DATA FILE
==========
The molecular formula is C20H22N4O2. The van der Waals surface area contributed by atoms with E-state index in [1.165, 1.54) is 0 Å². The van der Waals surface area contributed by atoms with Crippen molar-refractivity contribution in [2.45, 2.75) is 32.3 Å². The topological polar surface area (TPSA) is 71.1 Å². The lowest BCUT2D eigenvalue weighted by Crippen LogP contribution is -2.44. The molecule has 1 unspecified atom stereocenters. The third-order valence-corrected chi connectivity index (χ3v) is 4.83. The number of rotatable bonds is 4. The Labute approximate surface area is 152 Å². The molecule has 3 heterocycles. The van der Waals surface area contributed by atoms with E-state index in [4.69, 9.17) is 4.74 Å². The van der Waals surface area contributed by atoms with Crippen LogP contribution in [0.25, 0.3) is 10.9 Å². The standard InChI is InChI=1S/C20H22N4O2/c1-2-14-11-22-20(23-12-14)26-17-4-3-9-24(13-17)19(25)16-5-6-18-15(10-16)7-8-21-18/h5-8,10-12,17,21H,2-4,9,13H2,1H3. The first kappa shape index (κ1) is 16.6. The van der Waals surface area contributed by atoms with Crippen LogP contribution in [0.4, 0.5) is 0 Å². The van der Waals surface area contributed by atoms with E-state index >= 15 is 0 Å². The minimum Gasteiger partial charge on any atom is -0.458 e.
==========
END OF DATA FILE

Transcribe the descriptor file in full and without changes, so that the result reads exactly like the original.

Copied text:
The molecular formula is C20H22N4O2. The van der Waals surface area contributed by atoms with E-state index in [1.165, 1.54) is 0 Å². The van der Waals surface area contributed by atoms with Crippen molar-refractivity contribution in [2.45, 2.75) is 32.3 Å². The topological polar surface area (TPSA) is 71.1 Å². The lowest BCUT2D eigenvalue weighted by Crippen LogP contribution is -2.44. The molecule has 1 unspecified atom stereocenters. The third-order valence-corrected chi connectivity index (χ3v) is 4.83. The number of rotatable bonds is 4. The Labute approximate surface area is 152 Å². The molecule has 3 heterocycles. The van der Waals surface area contributed by atoms with E-state index in [4.69, 9.17) is 4.74 Å². The van der Waals surface area contributed by atoms with Crippen LogP contribution in [0.25, 0.3) is 10.9 Å². The standard InChI is InChI=1S/C20H22N4O2/c1-2-14-11-22-20(23-12-14)26-17-4-3-9-24(13-17)19(25)16-5-6-18-15(10-16)7-8-21-18/h5-8,10-12,17,21H,2-4,9,13H2,1H3. The first kappa shape index (κ1) is 16.6. The van der Waals surface area contributed by atoms with Crippen LogP contribution in [0.4, 0.5) is 0 Å². The van der Waals surface area contributed by atoms with E-state index >= 15 is 0 Å². The minimum Gasteiger partial charge on any atom is -0.458 e.